• VAGUE INSTRUCTIONS ON WHERE TO FILE COMPLAINTS: Where does the whistleblower file? The statute is vague, and not even lawyers know the answer with any degree of certainty. If we file with the Personnel Advisory Board (PAB) , we miss the deadline if the agency has procedures “similar to those” provided in chapter 36. How would anyone know whether an agency’s procedures are “similar-enough” to chapter 36 to mean that we must file with the agency rather than the PAB? Who is tasked in Missouri law with knowing the answer to the question of whether an appeal to PAB is required or an appeal to the agency is required? NO ONE. There is no ready resource. People can’t figure it out.
  • TOLLING TRAP- The 30 day statue of limitations is NOT TOLLED if the state employee files with the agency (in error) but should have filed with the PAB. When the employee is informed by the agency that they should have filed with the PAB, the PAB will then reject the complaint because more than 30 days have passed. (“Tolling” is when the deadline stops running for a while. Tolling can be critical to a case.)
  • CONFLICT OF INTEREST – The whistleblower’s agency has a conflict of interest when being asked to process a whistleblower retaliation complaint, or at least the agency has the potential to be influenced by the friendly relations between the retaliator and the top-level review personnel at the agency. Therefore, the agency itself should never sit in review of a whistleblower’s retaliation complaint.
  • NO COURT ACTION, ONLY A PETITION FOR REVIEW IS ALLOWED – Review of the PAB or agency appeal decision in the circuit court is the only avenue for the whistleblower to get his claim heard by the court. But that is not the same as a legal action brought in court for damages. The court only reviews the PAB or agency decision to see if the PAB or agency had “a substantial basis” for its decision. The most the court does is send the case back to the PAB or agency.
  • NO DAMAGES: What damages can the whistleblower win? NONE. The employee can only be given equitable relief in the form of reinstatement and backpay. The statute should be changed to provide at least compensatory damages.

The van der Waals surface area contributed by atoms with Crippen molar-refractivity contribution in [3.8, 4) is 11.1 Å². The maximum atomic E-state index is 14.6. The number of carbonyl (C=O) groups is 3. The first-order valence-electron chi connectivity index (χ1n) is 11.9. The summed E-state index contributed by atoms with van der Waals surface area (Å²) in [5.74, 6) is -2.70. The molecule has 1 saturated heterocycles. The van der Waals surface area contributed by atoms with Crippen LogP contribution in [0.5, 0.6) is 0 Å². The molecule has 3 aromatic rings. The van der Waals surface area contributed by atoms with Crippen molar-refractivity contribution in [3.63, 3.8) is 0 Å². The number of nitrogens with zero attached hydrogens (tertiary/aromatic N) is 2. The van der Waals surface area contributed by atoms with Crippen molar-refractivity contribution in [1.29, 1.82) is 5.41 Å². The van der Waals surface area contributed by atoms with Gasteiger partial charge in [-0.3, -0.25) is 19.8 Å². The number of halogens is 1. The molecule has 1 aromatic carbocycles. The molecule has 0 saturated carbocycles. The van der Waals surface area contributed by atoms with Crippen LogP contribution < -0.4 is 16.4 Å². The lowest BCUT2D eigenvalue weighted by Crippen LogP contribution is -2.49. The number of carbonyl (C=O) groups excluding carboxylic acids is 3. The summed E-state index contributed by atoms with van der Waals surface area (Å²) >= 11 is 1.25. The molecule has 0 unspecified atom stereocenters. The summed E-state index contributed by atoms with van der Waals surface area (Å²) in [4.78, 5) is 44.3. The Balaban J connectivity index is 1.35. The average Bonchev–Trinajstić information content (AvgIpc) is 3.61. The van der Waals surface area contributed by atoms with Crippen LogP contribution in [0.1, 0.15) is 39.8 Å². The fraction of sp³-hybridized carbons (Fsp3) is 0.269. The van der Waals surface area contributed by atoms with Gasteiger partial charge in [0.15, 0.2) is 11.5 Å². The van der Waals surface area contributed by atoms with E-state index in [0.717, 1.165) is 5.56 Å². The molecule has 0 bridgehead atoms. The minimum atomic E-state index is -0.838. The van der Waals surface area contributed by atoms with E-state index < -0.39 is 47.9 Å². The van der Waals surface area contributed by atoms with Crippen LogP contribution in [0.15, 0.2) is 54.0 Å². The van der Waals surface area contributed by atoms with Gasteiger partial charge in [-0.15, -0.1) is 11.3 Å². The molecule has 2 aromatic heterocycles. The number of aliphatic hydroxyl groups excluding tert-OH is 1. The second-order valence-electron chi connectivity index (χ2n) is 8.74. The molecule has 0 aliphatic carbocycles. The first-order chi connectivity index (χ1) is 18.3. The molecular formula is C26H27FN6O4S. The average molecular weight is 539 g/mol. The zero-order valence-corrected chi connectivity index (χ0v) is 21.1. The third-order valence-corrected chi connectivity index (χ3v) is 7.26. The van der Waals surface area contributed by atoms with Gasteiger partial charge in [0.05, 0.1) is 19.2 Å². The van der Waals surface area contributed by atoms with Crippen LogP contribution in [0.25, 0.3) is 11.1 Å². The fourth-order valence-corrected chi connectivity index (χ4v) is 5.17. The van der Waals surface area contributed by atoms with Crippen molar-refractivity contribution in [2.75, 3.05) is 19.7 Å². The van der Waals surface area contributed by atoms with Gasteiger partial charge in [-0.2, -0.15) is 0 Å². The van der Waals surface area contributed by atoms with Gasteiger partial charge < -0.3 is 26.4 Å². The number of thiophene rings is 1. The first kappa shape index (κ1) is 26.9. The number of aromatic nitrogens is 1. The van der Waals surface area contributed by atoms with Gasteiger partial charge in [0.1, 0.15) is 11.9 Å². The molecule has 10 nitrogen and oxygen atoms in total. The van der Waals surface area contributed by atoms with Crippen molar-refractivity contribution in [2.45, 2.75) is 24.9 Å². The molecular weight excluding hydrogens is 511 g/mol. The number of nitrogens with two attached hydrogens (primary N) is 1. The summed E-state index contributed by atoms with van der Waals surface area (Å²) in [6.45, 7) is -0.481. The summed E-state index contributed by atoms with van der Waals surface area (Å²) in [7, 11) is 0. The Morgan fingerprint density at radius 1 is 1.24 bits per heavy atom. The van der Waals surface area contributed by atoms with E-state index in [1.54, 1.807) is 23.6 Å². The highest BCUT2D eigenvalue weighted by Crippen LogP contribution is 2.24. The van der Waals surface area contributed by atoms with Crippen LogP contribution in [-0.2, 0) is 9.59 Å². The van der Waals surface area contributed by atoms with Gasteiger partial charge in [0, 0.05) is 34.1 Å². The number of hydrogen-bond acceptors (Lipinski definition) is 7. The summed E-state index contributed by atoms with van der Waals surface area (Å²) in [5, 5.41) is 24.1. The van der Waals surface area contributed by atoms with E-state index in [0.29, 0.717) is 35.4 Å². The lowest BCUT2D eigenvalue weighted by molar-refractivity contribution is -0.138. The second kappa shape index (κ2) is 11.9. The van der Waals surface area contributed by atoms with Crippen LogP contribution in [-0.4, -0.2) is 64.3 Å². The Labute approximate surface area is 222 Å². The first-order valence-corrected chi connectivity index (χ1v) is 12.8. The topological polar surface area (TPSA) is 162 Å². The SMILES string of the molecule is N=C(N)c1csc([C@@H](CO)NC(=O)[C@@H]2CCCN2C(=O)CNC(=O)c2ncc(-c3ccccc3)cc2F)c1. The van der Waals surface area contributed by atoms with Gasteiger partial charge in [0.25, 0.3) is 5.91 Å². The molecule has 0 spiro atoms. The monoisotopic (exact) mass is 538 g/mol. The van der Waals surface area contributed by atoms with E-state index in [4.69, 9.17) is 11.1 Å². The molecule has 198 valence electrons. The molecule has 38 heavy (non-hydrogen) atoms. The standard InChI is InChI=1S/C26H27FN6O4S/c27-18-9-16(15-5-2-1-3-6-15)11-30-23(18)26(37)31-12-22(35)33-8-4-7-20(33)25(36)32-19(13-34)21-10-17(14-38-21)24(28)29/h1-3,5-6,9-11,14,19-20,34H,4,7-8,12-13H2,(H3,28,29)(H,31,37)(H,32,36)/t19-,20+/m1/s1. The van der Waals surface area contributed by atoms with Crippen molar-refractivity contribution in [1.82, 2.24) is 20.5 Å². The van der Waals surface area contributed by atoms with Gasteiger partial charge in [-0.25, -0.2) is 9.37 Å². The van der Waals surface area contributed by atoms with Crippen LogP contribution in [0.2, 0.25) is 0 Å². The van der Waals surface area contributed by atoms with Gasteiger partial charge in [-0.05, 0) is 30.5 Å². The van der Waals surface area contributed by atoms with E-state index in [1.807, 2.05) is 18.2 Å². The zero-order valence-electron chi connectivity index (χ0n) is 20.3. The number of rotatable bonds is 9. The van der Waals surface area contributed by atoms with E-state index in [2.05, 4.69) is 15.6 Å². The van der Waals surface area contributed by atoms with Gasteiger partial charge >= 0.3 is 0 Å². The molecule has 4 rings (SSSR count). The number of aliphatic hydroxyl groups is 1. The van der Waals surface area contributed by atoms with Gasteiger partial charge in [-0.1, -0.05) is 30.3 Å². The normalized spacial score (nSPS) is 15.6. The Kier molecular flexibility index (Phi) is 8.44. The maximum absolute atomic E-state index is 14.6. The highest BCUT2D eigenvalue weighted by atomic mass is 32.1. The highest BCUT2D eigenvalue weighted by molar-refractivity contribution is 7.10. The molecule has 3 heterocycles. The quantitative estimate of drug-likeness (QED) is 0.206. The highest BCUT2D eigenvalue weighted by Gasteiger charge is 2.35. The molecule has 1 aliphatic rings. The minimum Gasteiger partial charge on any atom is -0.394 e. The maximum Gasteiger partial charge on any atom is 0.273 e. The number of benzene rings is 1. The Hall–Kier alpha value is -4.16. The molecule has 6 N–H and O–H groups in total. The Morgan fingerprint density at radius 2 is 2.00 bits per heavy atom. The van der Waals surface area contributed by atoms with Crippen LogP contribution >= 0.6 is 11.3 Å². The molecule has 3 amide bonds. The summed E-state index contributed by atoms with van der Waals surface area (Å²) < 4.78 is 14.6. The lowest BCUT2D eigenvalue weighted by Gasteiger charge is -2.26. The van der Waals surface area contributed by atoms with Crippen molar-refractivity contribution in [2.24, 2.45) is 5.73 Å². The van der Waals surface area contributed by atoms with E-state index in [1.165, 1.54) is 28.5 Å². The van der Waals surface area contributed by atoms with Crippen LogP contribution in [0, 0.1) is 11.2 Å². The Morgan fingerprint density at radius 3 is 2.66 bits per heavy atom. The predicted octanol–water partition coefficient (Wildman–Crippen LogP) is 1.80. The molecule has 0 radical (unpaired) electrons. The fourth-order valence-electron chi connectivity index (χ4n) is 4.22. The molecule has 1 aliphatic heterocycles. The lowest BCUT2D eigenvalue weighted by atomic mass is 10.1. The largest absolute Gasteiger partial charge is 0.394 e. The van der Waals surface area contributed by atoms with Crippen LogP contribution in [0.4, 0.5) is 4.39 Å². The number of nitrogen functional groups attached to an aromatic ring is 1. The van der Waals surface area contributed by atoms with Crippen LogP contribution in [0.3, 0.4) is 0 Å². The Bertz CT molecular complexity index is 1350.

• NO ATTORNEY FEES: Who pays the successful complainant’s attorney fees? The complainant. There is no attorney fee provision. State employees cannot, as a rule, afford to have a lawyer assist them. When no damages are available, and no attorney fees provided by statute, lawyers must be paid pure hourly legal fees most of the time. It’s extremely expensive to get a lawyer to fight a case on an hourly fee basis. State Government employees can’t afford it.
  • DEADLINE AND TRIBUNAL REFORM: If the statute is not going to give the employee a private right of court action, then the PAB should hear all complaints, and the deadline should be extended to match the Missouri Human Rights Act’s 180 day deadline.


Expand the definition of whistleblowing to make it clear that any reporting of wrongdoing in good faith to superiors or to any investigative body gives the employee protection against retaliation.

Provide a private right of court action for damages.

Provide for equitable relief, actual, compensatory and punitive damages, and attorney fees.

If Missouri is to keep the administrative appeal process, then at least provide for tolling of the deadline period if the employee erroneously files with either the agency or the PAB. Extend the deadline to 180 days from 30 days.

Add “attempted constructive discharge” as a prohibited form of discipline.

Set a reasonable legal standard such as “motivating factor”.

CONTRAST RSMo 105.055 TO RSMo 105.467

Contrast RSMo 105.055 with RSMo 105.467. RSMo 105.467 is a whistleblower statute regarding the taking of bribes or personal dealings by state officials. RSMo 105.467 allows a direct civil action, with attorney fees. It’s a no-nonsense statute, whose biggest deficiency is the absence of compensatory damages.